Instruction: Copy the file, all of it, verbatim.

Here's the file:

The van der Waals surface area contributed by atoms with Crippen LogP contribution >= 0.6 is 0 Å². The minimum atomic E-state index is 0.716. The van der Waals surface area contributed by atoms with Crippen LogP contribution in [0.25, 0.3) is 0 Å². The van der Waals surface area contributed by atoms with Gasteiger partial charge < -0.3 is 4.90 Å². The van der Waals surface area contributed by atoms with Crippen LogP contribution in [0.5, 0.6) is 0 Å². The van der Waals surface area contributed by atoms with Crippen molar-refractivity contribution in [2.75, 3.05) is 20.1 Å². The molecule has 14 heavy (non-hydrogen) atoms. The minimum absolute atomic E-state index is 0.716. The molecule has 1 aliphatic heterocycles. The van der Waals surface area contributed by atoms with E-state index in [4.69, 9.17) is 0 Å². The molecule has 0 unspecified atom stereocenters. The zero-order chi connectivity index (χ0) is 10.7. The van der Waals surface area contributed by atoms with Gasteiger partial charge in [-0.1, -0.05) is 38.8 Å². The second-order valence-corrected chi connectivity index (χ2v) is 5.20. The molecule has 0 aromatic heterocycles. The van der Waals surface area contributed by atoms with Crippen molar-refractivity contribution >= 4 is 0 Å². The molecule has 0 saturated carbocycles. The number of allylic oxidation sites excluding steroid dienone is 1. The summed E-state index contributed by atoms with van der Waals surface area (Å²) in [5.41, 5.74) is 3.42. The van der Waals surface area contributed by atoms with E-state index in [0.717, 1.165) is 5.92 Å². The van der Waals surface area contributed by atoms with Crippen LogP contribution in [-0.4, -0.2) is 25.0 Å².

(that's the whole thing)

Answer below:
The van der Waals surface area contributed by atoms with Crippen LogP contribution >= 0.6 is 0 Å². The minimum atomic E-state index is 0.716. The van der Waals surface area contributed by atoms with Crippen LogP contribution in [0.25, 0.3) is 0 Å². The van der Waals surface area contributed by atoms with Gasteiger partial charge < -0.3 is 4.90 Å². The van der Waals surface area contributed by atoms with Crippen LogP contribution in [0.5, 0.6) is 0 Å². The van der Waals surface area contributed by atoms with Crippen molar-refractivity contribution in [2.75, 3.05) is 20.1 Å². The molecule has 14 heavy (non-hydrogen) atoms. The minimum absolute atomic E-state index is 0.716. The molecule has 1 aliphatic heterocycles. The van der Waals surface area contributed by atoms with E-state index in [4.69, 9.17) is 0 Å². The molecule has 0 unspecified atom stereocenters. The zero-order chi connectivity index (χ0) is 10.7. The van der Waals surface area contributed by atoms with Gasteiger partial charge in [-0.1, -0.05) is 38.8 Å². The second-order valence-corrected chi connectivity index (χ2v) is 5.20. The molecule has 0 aromatic heterocycles. The van der Waals surface area contributed by atoms with Crippen molar-refractivity contribution >= 4 is 0 Å². The molecule has 0 saturated carbocycles. The number of allylic oxidation sites excluding steroid dienone is 1. The summed E-state index contributed by atoms with van der Waals surface area (Å²) in [5.41, 5.74) is 3.42. The van der Waals surface area contributed by atoms with E-state index in [0.717, 1.165) is 5.92 Å². The van der Waals surface area contributed by atoms with Crippen LogP contribution in [-0.4, -0.2) is 25.0 Å².